Election-year environmentalism

The Bush administration throws enviros and hunters some bones

  • James Range of the Theodore Roosevelt ConservationPartnership was among leaders of several hunting, fishing andconservation groups who gathered at President Bush's Crawford,Texas, ranch last April. Here, Range presents the president with acopy of Theodore Roosevelt's 'Hunting Trips of a Ranchman.'

    Photo courtesy Theodore Roosevelt ConservationPartnership

For decades, environmentalists have fought oil and gas development along Montana’s Rocky Mountain Front, where the Rockies nosedive into the plains. There, grizzly bears and elk abound, and streams are ripe with cutthroat and rainbow trout. The Forest Service and the Bureau of Land Management have allowed about a dozen wells to be punched in the area since the 1980s, but the Front is still nearly pristine.

Seven years ago, former forest supervisor Gloria Flora banned oil and gas exploration in Lewis and Clark National Forest for 15 years; the oil industry sued, but the Supreme Court refused to hear the case in 2001 (HCN, 12/3/01: Rocky Mountain Front saved again - but...). "We have a patriotic obligation to provide a legacy for seven generations out," says Flora today, "and to not just drill willy-nilly, like everywhere else in the West."

Under George W. Bush, however, the BLM has seen increasing pressure to develop energy resources along the Front. But in early October, Rebecca Watson, a high-ranking Interior Department official, came to Billings, Mont., and announced the agency was halting a study that could have allowed a Canadian company to drill three natural gas wells in the Blackleaf area on the northern end of the Front.

"President Bush has met with hunters and anglers and told them there are some places that should not be developed in order to protect wildlife," said Watson, Interior’s secretary for land and minerals management.

BLM spokesman Don Smurthwaite says the agency would have spent $1.5 million on studies for the project, and points out that if the project had been approved, environmentalists probably would have sued to stop it. "We had to ask ourselves, ‘Is this worth it?’ " he says. "This was obviously a huge issue to Montanans and people elsewhere. We listened."

Indeed, the BLM received more than 49,000 public comments on its draft environmental impact statement. More than 99 percent of them wanted the Front protected from drilling. Comments came from environmentalists, lawmakers and the Blackfeet Tribe. But some of the most vocal advocates of protection have been hunters and fishermen — a contingent whose support is crucial to Bush in the upcoming election (HCN, 9/27/04: Racetrack).

"Development needs to occur in a fashion that’s compatible with hunting and fishing uses," says James Range, chairman of the Theodore Roosevelt Conservation Partnership, a coalition of hunting and fishing groups that has met with President Bush twice in the last two years to discuss energy development on public lands. And, he says, "There are some places that ought not be developed at all."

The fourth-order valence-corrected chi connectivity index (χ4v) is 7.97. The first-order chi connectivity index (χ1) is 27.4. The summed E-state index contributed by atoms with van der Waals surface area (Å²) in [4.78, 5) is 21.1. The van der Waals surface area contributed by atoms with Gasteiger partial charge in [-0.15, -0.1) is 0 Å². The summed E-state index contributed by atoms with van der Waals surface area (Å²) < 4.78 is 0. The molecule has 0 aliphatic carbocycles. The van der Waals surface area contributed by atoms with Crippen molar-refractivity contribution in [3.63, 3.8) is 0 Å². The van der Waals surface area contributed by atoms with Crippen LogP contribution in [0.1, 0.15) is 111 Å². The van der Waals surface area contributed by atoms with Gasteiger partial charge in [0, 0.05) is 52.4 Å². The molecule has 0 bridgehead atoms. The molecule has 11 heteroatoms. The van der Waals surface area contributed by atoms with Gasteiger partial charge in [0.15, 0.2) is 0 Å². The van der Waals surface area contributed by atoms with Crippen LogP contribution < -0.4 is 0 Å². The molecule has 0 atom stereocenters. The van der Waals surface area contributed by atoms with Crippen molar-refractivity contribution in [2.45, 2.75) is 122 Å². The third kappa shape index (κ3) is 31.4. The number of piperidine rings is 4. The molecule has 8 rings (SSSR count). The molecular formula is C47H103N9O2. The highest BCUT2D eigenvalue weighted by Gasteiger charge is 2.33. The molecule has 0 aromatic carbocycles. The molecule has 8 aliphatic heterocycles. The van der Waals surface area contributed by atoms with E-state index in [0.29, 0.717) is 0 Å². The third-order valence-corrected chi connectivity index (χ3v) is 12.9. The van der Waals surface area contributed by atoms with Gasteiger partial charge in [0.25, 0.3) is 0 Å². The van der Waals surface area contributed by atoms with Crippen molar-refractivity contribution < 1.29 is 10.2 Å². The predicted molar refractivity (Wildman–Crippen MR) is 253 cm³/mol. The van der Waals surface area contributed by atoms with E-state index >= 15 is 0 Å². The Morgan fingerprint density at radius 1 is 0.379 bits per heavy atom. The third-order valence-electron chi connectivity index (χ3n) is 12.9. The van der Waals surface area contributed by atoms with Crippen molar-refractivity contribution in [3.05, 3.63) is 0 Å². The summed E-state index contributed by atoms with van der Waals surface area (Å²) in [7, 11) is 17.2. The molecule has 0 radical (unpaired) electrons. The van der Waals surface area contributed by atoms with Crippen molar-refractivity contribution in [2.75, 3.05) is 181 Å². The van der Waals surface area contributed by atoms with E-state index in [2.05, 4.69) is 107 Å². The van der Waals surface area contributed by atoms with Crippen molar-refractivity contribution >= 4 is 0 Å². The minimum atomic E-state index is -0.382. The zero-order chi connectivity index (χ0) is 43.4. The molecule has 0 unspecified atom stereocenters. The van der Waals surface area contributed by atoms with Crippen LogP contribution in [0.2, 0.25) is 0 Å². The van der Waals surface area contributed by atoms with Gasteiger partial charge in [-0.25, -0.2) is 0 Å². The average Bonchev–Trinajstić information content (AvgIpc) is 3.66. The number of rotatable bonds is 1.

But Claire Moseley, executive director of Public Lands Advocacy, a Denver-based nonprofit that promotes energy development, says the BLM acted unfairly when it stopped work on the environmental impact statement. "The company went through the (National Environmental Policy Act) process and they had the rug pulled out from under them," she says. "I think (the government) did it just to placate the environmentalists; you could say this is election politics."

The Rocky Mountain Front is one of several recent environmental decisions that have folks grumbling about election-time politics. In September, Interior Secretary Gale Norton visited Moab, Utah, to withdraw 192 miles along the Colorado, Dolores and Green rivers from hardrock mining claims. "The Department of the Interior had wanted the secretary to sign the withdrawal … for about a year," says Maggie Wyatt, BLM field manager in Moab. "But it’s difficult to get on her schedule." The withdrawal does not apply to oil and gas leasing.

During the last few months, the federal government has also delayed making a number of controversial decisions related to energy development until after the November election:

  • On Aug. 13, the Forest Service extended the comment period from Sept. 14 to Nov. 15, for a controversial plan to allow coalbed methane development in roadless areas in Colorado’s HD Mountains.
  • On Sept. 8, the Forest Service extended the public comment period for the Roadless Area Conservation Rule from Sept. 14 to Nov. 15 (HCN, 8/16/04: Feds pass roadless headache to states).
  • On Oct. 8, the Bureau of Land Management extended the public comment period for its resource management plan for the energy-rich area around Price, Utah, from Oct. 15 to Nov. 29.
  • Decisions on whether to drill for oil and gas on Colorado’s Roan Plateau have also been delayed, though a spokesman says it’s just because they’re behind schedule.

Back on the Rocky Mountain Front, conservationists are celebrating, even though most recognize that the decision to terminate one lease for three wells is largely a symbolic move.

"For Bush, this was a low-risk capitulation," says Gloria Flora. "There was the pressure of election and the fear of losing natural supporters (among sportsmen). And it was a Canadian company — so they’re not contributors to the Bush campaign."

The author is HCN assistant editor.

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